We at Halal Treatments would like to wish each and every one of you who search, read, comment and share as well as and take part alongside us a very Happy New Year and we hope that 2016 is a great year.
2015 was a great year for us as we gathered evidence regarding misuse of Halal in terms of the United Kingdom and the NHS and provided you with information on the lack of respect for the term Halal and actual accepted Halal options.
We can only hope that the NHS and patients took notice and bring forward the correct Halal options.
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This post is a quick overview of the internationally recognised document and code on the Brunei Darussalam Guidelines for Manufacturing and Handling of Halal Medical Products, Traditional Medicines and Health Supplements. The aim of the guideline is to clarify the requirements which must be complied with in order to obtain an internationally recognised Halal Certificate and Halal Permit. The key part of this statement within the guide is that the ENTIRE PROCESS has to be deemed as Halal otherwise it is not considered Halal. This makes you wonder and question procedures around the world of companies who only claim to have Halal ingredients but not Halal procedures, yet then have “Certified Halal” stamped all over on their products, websites, leaflets, patient information leaflets, advertisements and so on. The certification process includes adequacy, compliance and any follow-up audits by appointed certified auditors. The Halal certificate will then be valid for one year from date of issue and renewal of the certification should be done not less than 30 days prior to the expiration date. The Halal label should be used on every relevant package/box after the Halal Permit has been issued. One of the key declarations in the guideline includes making sure every “manufacturer/place/place of business should produce/prepare only Halal product” in their production line. Every company that applies for the Halal certificate and label must ensure that “all raw ingredients used are Halal” and suppliers or sub-contractors who supply only Halal materials or have Halal certification are selected. Another key declaration within the guideline is “The use of equipment or appliances at the premises must be clean and free from filth according to Hukum Syara’ and not hazardous to health,” as well as making sure there is a good practice for a good code of work ethics with good hygiene practices and making sure all employees are trained on the Halal Principles. The full document will make you aware of, application procedures for Halal certificate and Halal label, discuss fees, expenditure, auditing, evaluation, maintenance, renewal as well as much more.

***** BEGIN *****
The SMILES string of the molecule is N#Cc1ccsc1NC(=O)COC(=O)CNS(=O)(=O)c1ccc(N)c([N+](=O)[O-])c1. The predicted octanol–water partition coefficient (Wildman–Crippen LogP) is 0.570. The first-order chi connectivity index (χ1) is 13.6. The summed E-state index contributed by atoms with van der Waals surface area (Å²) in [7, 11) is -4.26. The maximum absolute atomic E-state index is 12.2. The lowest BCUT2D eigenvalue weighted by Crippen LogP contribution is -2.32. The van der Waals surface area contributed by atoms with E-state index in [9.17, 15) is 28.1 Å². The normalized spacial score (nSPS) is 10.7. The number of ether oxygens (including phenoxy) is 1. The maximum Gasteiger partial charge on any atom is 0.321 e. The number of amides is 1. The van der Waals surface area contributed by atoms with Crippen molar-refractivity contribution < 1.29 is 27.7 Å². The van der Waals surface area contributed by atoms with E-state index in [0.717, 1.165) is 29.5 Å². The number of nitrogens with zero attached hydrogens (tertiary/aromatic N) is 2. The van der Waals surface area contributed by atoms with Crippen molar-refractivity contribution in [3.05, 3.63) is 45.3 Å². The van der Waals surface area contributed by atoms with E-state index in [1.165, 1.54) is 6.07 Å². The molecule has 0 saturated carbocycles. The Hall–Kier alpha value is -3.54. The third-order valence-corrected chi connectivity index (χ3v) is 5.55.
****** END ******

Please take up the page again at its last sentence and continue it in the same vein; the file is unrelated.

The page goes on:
You can read and make yourself aware of the entire internationally recognised Brunei Darussalam Guidelines for Manufacturing and Handling of Halal Medical Products, Traditional Medicine and Health Supplements by clicking the link below: http://apps.who.int/medicinedocs/documents/s18036en/s18036en.pdf